Wednesday, November 17, 2010

“That was quite a risk you took,”

By Jeffrey Fauver, Publicity Manager

Martha whispered in a hushed tone, responding to a comment about Bob’s rehearsal process for The Seagull. The audience laughed. This was the basic premise of the Artists Talk discussion for The Seagull on November 7—with director Robert Falls and actors Mary Beth Fisher and Francis Guinan, moderated by Steppenwolf’s Artistic Director Martha Lavey—a moment of brilliance or hilarity, followed by a burst of laughter, gasp or other response. My job this unseasonably warm evening in November? Meet the panelists. Take photos. Make sure we start on time. Provide the obligatory support to audience response when necessary. Goodman Casting Director Adam Belcuore and I had worked diligently for several weeks in preparation for the discussion, and being that this was our second Artists Talk we figured it would go pretty smoothly.

It ran so much more than smoothly. This was a master class in acting, directing, the rehearsal process, season selection and artistic administration. When I wasn’t clicking away with the digital camera and listening intently to these giants of Chicago theater, I caught myself scanning the full house wondering: where are the budding actors and directors of the Midwest? They need to be hearing this.

It’s difficult to pick out only a few gems in a bucket full of diamonds, but here goes:

***A major topic of discussion was the length of the rehearsal process: eight weeks (unprecedented in Chicago; normal abroad). Bob was careful to point out at the top that although the eight weeks he had were invaluable, a brilliant show can certainly be produced in three (just as much as a terrible show can be produced in 10). The proof is in the pudding—none of this matters if it doesn’t work on stage.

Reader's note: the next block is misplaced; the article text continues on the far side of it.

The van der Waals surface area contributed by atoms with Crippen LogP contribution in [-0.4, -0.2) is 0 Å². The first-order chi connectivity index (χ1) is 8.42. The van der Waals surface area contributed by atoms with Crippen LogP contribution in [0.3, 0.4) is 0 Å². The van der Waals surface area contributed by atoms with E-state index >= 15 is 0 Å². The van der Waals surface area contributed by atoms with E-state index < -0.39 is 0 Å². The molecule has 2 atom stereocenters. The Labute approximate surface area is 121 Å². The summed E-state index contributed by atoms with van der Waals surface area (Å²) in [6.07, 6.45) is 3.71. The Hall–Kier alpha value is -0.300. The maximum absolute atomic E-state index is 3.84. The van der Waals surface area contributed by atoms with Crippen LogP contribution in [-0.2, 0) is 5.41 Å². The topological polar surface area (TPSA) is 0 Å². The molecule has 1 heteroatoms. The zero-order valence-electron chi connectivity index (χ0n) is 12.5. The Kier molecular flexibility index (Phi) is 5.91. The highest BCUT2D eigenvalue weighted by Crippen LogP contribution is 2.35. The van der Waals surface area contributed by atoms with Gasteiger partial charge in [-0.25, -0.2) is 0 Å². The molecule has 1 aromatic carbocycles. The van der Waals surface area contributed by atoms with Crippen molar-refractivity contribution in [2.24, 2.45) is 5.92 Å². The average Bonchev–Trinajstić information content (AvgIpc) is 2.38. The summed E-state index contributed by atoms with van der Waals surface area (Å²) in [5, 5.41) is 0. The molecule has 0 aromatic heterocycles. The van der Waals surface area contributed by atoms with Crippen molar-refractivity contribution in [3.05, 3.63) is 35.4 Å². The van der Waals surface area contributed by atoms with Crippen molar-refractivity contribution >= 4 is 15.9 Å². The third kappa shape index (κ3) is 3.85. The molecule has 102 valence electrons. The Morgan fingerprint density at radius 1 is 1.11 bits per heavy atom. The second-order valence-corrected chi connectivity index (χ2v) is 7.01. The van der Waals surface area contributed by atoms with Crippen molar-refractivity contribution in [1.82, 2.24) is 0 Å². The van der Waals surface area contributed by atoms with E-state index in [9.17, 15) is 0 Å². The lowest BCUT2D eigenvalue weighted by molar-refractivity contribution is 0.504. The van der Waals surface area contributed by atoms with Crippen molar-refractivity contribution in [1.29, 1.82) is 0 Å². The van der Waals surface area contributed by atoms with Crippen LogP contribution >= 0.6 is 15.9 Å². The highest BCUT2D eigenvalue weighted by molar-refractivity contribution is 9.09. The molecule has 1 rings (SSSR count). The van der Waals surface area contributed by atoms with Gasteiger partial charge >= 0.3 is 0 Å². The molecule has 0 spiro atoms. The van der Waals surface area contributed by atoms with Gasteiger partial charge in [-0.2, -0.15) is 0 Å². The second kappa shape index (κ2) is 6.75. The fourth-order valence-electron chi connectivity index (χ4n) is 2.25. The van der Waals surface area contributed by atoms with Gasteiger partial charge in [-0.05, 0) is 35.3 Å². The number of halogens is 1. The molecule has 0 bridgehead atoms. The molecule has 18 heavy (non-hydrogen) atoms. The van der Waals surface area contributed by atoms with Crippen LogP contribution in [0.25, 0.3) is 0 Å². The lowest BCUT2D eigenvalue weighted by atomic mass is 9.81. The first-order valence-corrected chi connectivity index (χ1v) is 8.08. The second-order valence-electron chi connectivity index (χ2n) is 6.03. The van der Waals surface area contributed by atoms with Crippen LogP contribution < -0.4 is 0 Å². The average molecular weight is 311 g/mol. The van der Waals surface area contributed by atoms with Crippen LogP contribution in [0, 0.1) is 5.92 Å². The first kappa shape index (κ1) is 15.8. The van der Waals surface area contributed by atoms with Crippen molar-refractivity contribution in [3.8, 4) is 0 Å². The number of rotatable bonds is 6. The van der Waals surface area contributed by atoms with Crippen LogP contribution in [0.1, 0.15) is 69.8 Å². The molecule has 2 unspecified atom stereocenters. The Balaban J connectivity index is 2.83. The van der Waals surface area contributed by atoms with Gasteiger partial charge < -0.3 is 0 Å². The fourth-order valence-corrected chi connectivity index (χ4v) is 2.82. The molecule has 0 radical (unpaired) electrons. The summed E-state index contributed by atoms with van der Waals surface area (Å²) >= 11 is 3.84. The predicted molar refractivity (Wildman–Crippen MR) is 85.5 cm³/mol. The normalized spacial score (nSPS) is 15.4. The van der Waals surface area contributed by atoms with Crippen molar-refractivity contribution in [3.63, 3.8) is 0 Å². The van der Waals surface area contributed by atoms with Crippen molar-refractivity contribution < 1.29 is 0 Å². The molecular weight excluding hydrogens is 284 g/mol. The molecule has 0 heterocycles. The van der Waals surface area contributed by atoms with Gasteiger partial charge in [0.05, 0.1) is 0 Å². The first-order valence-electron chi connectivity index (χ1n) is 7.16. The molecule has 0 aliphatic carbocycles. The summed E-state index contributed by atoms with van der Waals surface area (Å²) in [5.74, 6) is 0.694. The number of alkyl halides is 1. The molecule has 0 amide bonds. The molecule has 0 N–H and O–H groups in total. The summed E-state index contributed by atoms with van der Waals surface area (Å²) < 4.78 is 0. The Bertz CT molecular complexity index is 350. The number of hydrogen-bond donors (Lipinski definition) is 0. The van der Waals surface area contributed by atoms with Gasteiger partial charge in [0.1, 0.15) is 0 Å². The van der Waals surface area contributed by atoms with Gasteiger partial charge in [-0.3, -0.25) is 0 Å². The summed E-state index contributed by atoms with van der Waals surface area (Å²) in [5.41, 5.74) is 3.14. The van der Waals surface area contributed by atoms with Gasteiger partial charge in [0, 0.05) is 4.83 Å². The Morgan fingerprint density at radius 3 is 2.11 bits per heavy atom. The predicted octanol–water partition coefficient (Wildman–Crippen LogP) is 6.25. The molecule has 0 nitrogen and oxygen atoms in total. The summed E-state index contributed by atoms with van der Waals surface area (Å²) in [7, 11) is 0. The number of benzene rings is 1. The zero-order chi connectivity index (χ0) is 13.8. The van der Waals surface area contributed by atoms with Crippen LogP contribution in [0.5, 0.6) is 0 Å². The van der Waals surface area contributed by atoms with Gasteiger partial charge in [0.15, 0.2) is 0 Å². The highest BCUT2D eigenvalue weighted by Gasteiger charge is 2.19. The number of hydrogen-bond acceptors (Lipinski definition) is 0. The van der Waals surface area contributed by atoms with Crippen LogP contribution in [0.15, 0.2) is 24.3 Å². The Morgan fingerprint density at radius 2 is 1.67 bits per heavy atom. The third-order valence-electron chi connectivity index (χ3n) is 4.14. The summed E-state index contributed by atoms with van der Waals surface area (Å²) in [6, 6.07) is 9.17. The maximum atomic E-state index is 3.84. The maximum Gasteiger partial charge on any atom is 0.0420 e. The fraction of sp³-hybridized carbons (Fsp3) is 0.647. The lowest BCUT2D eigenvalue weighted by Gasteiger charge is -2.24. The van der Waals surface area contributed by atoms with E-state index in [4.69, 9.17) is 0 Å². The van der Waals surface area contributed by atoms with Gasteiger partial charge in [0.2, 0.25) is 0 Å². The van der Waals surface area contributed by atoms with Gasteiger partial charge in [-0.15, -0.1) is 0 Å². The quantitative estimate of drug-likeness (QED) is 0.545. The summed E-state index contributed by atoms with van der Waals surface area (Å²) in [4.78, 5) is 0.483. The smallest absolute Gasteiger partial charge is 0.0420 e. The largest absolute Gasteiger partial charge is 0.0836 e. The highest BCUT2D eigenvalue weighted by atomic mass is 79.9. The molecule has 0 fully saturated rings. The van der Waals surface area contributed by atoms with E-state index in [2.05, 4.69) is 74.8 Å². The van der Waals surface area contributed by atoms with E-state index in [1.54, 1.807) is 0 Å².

***Mary Beth described performing The Seagull as a really specific kind of long-form improvisation (Bob added, “theatrical jazz”). If the company of actors can agree—and they did, according to Mary Beth—on the intentions of the characters, the events of the play and the given circumstances, the story will be told. Staging—not necessary.

***A new vocabulary! In another rehearsal process, Bob could have said to an actor “That moment was brilliant!” to acknowledge a particularly, well…beautiful moment. To truly find benefit in this process, however, a comment like that would negate the thousands of other moments that could have arisen in that scene.

*** Much of the word-of-mouth about the production has focused on this being a “departure” for Bob from his previous work. “This is nothing like Desire Under the Elms, Johnstown Flood or King Lear,” patrons might say. “There’s no floating house (where are the elms?).” Or, “Oh my gosh there’s water everywhere!” These are accurate—though cursory—physical descriptions of said productions. But did they not guide him to this place in his career? Just as Long Day’s Journey into Night and Death of a Salesman did before that? As I see it, and as I understood from last Sunday’s discussion, The Seagull is not a departure. It is, like every production for every director, actor and designer, a culmination.

Wanna see The Seagull? You only have until November 21. Get your act together and get your tix!

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